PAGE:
Although Trump reached high office before Johnson, it was “Britain Trump” (as the former Apprentice host called him) who wrote the playbook on TV as a route to power.
Movie stars – Ronald Reagan, Arnold Schwarzenegger – had shown the usefulness of instant recognisability – but it was Johnson who exploited the potential of becoming pre-known in the homes of millions of viewers. Seven appearances on Have I Got News For You? (1998-2006) and two on Top Gear helped him to become mayor of London from 2007, while a canny 2009 mayoral cameo in EastEnders popularised the persona he rode to 10 Downing Street.
Strikingly, some of Boris Johnson’s earliest TV appearances were in programmes fronted by Michael Portillo, who became a talkshow host and documentary presenter after losing his seat in 1997. Their most recent joint appearance – in Channel 5’s Portillo: The Trouble With the Tories – was a symbolic passing of the torch between a Tory who embraced TV after failing to become party leader and one who channelled the medium to succeed in the same quest.
One explanation of the phenomenon of box to high office is the digital-led acceleration of culture. Martin Bell, who interrupted a career as a TV foreign correspondent to become independent MP for the Cheshire constituency of Tatton from 1997-2001, recently spoke at the Bath literary festival about the political advantage of being a screen face: voters immediately know you and what they think you stand for, bypassing the difficult so-called “retail stage” of a campaign in which candidates sell themselves. Oddly, Tatton is currently held for the Tories by another former TV presenter, Esther McVey, who hosted shows including GMTV, The National Lottery Big Ticket, and Shopping City.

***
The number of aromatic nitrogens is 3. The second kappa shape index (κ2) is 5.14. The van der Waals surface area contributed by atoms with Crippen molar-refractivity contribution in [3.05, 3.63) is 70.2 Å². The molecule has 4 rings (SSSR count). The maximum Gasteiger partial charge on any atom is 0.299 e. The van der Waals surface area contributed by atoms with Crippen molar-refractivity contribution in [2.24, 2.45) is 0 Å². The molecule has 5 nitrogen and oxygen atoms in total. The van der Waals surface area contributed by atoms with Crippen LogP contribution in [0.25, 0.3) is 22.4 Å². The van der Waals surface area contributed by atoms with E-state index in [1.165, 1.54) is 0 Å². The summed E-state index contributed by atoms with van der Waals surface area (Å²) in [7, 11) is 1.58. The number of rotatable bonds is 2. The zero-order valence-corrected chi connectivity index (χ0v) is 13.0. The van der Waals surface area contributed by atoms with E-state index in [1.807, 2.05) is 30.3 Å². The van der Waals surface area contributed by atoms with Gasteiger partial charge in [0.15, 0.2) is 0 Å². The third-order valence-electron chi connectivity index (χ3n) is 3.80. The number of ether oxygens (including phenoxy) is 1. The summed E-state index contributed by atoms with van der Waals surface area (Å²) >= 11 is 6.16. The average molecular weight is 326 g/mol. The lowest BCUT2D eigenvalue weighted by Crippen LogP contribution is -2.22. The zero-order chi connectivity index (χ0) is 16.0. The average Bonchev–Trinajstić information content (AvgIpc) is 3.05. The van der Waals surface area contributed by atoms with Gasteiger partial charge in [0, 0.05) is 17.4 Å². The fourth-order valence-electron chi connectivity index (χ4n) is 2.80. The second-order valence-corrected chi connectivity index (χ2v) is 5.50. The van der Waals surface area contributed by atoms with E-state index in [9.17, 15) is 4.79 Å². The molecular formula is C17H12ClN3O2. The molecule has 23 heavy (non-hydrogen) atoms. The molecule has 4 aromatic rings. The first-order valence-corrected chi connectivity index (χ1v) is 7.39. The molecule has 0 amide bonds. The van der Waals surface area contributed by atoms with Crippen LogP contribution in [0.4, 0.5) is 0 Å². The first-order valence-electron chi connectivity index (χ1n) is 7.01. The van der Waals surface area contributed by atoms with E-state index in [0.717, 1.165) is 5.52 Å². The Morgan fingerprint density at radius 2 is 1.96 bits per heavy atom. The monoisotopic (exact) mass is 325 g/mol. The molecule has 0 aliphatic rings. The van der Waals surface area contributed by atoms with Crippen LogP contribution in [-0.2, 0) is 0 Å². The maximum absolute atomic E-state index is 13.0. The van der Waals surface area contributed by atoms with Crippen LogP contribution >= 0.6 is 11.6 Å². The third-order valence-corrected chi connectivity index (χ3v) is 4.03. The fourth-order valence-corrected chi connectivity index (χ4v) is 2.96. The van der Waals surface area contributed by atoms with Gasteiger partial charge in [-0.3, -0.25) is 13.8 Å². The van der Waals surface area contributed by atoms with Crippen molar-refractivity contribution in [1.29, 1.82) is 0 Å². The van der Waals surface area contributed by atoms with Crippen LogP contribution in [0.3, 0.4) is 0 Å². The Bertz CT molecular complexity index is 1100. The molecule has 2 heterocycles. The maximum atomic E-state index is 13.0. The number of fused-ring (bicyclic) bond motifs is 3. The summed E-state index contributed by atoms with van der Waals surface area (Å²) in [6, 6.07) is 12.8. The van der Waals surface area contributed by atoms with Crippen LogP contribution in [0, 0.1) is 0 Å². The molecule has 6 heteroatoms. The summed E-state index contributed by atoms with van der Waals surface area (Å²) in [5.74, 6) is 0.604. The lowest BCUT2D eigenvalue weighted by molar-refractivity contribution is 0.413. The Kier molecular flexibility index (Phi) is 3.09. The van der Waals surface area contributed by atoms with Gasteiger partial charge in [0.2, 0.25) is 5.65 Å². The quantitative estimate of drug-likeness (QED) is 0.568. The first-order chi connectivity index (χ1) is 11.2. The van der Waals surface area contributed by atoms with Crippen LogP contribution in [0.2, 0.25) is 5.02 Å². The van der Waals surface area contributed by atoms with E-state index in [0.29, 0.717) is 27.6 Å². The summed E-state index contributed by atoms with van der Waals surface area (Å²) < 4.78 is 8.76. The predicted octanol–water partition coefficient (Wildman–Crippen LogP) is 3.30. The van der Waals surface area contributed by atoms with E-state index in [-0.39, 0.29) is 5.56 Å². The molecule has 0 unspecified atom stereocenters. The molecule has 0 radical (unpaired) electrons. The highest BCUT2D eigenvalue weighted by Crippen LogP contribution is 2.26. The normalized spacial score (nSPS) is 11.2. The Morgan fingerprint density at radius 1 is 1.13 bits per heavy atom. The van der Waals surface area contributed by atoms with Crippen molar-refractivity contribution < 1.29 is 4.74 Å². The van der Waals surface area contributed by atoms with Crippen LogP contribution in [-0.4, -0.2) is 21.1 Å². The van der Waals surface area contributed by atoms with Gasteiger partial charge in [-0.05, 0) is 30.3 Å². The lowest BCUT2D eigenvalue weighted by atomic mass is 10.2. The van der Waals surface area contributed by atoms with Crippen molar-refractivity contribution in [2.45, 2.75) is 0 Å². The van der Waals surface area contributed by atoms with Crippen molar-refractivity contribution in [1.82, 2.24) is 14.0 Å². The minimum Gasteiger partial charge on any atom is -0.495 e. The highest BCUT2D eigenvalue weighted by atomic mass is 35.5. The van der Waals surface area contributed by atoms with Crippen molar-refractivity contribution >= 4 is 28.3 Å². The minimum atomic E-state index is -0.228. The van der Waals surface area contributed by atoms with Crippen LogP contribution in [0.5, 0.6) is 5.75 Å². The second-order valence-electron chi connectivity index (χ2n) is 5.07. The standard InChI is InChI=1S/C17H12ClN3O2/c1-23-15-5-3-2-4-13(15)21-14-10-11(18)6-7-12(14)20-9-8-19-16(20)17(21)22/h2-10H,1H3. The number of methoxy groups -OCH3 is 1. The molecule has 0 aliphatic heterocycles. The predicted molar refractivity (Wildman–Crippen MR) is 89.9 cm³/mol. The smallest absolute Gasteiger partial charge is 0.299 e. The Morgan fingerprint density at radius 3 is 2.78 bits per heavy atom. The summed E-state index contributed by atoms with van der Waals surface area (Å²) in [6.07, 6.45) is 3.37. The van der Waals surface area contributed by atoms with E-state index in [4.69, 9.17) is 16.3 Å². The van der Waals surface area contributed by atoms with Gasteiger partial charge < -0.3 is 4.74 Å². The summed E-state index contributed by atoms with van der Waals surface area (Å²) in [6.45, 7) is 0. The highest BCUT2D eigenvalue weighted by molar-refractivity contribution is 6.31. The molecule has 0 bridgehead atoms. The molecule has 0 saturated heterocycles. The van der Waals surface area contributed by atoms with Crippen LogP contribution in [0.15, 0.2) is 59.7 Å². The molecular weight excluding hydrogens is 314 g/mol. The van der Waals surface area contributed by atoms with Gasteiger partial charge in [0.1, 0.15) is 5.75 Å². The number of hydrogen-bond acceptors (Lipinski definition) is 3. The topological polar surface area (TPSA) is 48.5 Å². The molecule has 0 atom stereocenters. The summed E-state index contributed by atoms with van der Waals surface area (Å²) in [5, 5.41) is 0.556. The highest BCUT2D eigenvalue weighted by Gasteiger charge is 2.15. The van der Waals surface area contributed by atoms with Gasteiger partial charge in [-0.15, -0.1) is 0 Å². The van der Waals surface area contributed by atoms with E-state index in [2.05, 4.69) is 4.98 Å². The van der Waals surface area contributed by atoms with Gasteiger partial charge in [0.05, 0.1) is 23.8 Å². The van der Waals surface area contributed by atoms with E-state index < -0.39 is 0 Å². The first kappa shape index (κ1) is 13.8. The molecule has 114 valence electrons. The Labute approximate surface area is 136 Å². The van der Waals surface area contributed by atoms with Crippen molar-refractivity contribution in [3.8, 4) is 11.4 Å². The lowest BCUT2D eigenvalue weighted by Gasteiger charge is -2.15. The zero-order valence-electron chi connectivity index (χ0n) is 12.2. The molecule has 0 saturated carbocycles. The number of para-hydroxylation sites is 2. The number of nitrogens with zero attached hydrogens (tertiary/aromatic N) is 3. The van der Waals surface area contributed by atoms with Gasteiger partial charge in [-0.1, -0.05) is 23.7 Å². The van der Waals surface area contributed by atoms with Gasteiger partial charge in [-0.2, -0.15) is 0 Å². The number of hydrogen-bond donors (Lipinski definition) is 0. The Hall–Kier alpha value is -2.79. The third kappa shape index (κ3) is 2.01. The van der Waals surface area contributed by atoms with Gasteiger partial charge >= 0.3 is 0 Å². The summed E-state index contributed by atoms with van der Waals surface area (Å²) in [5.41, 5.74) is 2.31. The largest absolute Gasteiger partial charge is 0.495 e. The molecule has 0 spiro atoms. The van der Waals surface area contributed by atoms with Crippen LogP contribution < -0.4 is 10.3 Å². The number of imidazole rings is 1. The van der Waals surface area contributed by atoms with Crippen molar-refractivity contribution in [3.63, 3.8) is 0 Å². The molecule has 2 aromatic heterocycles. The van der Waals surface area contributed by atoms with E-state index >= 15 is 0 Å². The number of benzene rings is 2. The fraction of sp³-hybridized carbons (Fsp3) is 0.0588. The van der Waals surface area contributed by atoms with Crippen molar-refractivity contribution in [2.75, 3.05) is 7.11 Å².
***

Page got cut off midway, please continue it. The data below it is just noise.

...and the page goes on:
Although McVey would have been deputy prime minister if Jeremy Hunt had become PM, her broadcasting past has not been parlayed into high office, perhaps because she represents a pre-Johnson era when Tory MPs were expected to outgrow their showbiz roots when reaching Westminster.
On the Tory benches, Sir Roger Gale (a former pirate radio DJ and ex-Blue Peter producer) and Giles Watling (whose TV roles included the vicar in the sitcom Bread) have, as members for North Thanet and Clacton respectively, exposed their past careers only through a particular interest in broadcasting matters. Some of Watling’s colleagues on the Department for Digital, Culture, Media and Sports select committee looked surprised when, during a declaration of personal interests before a hearing on the BBC, he revealed he still received royalties from his sitcom career (he was in ‘Allo ‘Allo! and Bread.)
Until recently, Johnson could have assumed that TV presenting would be a large part of his post-premiership career, but may now find, like President Richard Nixon, that those who leave power in disgrace can monetise only interviews about that shaming.
So perhaps, in two senses, Johnson shows that it is better to have the TV career before power. Backers of Tom Tugenhadt specifically have specifically said they are banking on his making a breakthrough in the TV debates, where Liz Truss’s jerky nervousness may be exposed.
Tugendhadt may achieve this. Recent history suggests, though, that he would have been more sensible to have appeared on Strictly Come Dancing before running for PM.
July 15, 2022 at 09:22PM Mark Lawson